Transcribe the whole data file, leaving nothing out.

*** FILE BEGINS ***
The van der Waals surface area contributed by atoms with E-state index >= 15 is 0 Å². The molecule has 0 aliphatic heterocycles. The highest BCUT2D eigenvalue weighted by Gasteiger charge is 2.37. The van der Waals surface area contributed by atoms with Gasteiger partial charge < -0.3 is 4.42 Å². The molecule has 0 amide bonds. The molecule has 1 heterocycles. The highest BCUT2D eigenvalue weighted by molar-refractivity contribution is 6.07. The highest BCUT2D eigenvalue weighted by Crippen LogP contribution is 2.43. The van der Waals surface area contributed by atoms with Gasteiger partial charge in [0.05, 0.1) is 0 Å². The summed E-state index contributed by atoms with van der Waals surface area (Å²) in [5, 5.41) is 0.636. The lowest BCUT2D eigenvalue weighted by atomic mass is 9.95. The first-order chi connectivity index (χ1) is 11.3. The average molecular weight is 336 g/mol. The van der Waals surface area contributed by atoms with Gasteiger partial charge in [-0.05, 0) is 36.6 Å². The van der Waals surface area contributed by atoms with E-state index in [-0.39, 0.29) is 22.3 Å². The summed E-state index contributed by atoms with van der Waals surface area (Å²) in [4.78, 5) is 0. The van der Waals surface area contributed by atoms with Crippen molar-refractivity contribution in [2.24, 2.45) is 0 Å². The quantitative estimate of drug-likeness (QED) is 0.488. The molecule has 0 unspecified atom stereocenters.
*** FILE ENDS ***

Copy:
The van der Waals surface area contributed by atoms with E-state index >= 15 is 0 Å². The molecule has 0 aliphatic heterocycles. The highest BCUT2D eigenvalue weighted by Gasteiger charge is 2.37. The van der Waals surface area contributed by atoms with Gasteiger partial charge < -0.3 is 4.42 Å². The molecule has 0 amide bonds. The molecule has 1 heterocycles. The highest BCUT2D eigenvalue weighted by molar-refractivity contribution is 6.07. The highest BCUT2D eigenvalue weighted by Crippen LogP contribution is 2.43. The van der Waals surface area contributed by atoms with Gasteiger partial charge in [0.05, 0.1) is 0 Å². The summed E-state index contributed by atoms with van der Waals surface area (Å²) in [5, 5.41) is 0.636. The lowest BCUT2D eigenvalue weighted by atomic mass is 9.95. The first-order chi connectivity index (χ1) is 11.3. The average molecular weight is 336 g/mol. The van der Waals surface area contributed by atoms with Gasteiger partial charge in [-0.05, 0) is 36.6 Å². The van der Waals surface area contributed by atoms with E-state index in [-0.39, 0.29) is 22.3 Å². The summed E-state index contributed by atoms with van der Waals surface area (Å²) in [4.78, 5) is 0. The van der Waals surface area contributed by atoms with Crippen molar-refractivity contribution in [2.24, 2.45) is 0 Å². The quantitative estimate of drug-likeness (QED) is 0.488. The molecule has 0 unspecified atom stereocenters.